I think they’ll wind up having all the residents lean out windows and rub balloons on the side. The static charge should repel other buildings and the ground.
I suppose if they wait long enough the problem will solve itself.
And leave thousands of new and worse problems in its wake.
It’s going to fall over.
It is the strongest and most stable skyscraper to ever serve as president.
All it’s test results are positive.
I’m inclined to believe he will.
It’s not going to fall “over” in the sense that a tree or a drunkard tips over, because the physics for large, mostly-hollow buildings is very different than for most tall objects. Once the structure tilts past a certain point it won’t be able to take the forces and will collapse downward like a deck of cards (or the Twin Towers).
Oh, so this is some new
slant of a joke to you. /s
Yup. I’m prone to jocularitiness.
Now, now. I’m sure we’re all level headed and upright people here.
That was on my bingo card for today.
Okay, then: it’ll merely fall down.
Pretty much. A slightly less terrifying prospect for the occupants of whatever building(s) it’s leaning toward, but still bad news for everyone in the neighborhood.
Given you referenced the Twin Towers. You might want to think back a bit before you decide it’s less terrifying for nearby buildings.
2 other buildings collapsed, 3 others were irreparably damaged, and dozens more were damaged in some way. And there are still things getting repaired down there.
It’s an extreme example but there’s nothing neat or self contained about a building like that collapsing.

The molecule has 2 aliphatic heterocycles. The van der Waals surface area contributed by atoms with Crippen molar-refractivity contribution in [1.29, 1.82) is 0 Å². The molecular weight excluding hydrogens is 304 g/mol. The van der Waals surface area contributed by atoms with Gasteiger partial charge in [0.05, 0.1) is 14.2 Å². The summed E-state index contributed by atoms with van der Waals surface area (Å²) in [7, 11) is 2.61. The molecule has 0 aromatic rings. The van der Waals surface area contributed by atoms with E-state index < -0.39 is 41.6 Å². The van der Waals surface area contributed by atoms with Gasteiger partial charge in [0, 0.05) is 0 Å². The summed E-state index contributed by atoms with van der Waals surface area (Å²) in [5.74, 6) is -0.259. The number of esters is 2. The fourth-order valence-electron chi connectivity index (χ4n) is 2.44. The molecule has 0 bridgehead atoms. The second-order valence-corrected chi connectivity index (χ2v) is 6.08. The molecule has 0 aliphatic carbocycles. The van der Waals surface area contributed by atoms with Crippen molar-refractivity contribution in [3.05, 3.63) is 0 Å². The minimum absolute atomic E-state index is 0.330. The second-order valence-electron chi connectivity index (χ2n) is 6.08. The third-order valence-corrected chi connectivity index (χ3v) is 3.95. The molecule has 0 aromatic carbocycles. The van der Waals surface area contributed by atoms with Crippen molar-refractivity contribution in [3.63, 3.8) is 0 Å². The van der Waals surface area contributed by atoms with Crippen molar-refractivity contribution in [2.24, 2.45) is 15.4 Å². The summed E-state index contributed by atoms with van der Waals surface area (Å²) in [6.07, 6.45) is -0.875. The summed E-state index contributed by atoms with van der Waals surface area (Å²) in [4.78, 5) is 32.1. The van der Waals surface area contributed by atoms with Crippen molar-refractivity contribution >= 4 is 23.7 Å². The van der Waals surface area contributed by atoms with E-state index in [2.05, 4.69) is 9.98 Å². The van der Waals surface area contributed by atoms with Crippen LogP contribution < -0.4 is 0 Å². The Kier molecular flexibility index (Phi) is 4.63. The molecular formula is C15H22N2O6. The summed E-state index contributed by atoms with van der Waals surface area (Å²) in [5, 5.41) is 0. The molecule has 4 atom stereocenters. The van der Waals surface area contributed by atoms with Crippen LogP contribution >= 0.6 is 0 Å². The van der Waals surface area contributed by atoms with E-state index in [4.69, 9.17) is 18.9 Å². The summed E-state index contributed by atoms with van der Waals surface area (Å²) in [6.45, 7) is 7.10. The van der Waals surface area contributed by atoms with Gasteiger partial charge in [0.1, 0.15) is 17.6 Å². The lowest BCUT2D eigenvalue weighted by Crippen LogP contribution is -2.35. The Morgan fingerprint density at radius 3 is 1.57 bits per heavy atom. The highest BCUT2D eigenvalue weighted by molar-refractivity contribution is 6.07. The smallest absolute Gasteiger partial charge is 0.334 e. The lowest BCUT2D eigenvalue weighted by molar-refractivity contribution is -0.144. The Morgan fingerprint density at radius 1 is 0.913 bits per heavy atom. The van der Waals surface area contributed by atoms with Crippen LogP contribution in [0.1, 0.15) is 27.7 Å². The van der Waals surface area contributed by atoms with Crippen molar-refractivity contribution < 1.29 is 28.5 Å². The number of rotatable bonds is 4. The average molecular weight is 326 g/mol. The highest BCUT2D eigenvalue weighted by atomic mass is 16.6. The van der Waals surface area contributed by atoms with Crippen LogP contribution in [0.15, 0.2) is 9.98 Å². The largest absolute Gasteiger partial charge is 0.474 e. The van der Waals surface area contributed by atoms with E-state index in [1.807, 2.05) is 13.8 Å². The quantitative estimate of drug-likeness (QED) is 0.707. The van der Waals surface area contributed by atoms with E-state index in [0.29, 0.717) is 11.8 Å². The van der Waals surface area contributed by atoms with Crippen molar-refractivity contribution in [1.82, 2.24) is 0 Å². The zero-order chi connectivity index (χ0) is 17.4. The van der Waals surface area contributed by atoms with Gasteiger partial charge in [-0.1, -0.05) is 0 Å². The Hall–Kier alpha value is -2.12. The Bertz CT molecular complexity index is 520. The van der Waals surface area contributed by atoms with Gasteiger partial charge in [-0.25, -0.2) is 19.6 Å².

Rather odd that a “debris field” study has not made its way into the media, yet…
I said slightly less terrifying. The nearby buildings were critically damaged but not immediately crushed, which is one reason why many of the occupants were able to evacuate those buildings in time.
I guess I don’t quite see how “the tidal wave of death, destruction, and cancer will be slightly less directional” is any less terrifying.
The towers themselves weren’t immediately crushed, and thousands evacuated safely. That other damaged buildings had far fewer deaths is down to those buildings being damaged by the collapse and spreading fire that went with it. So they a lot more time in an undamaged (or minimally damaged) building to evacuate. But so far as “immediate” goes, building 3 was basically cut in half by the collapse, around 40 people died there as it was being used as a staging ground by the FDNY.
When you get right down to it, the real difference here is that with a structural collapse you have a much better chance to know it’s coming. So you potentially have much more time to evacuate.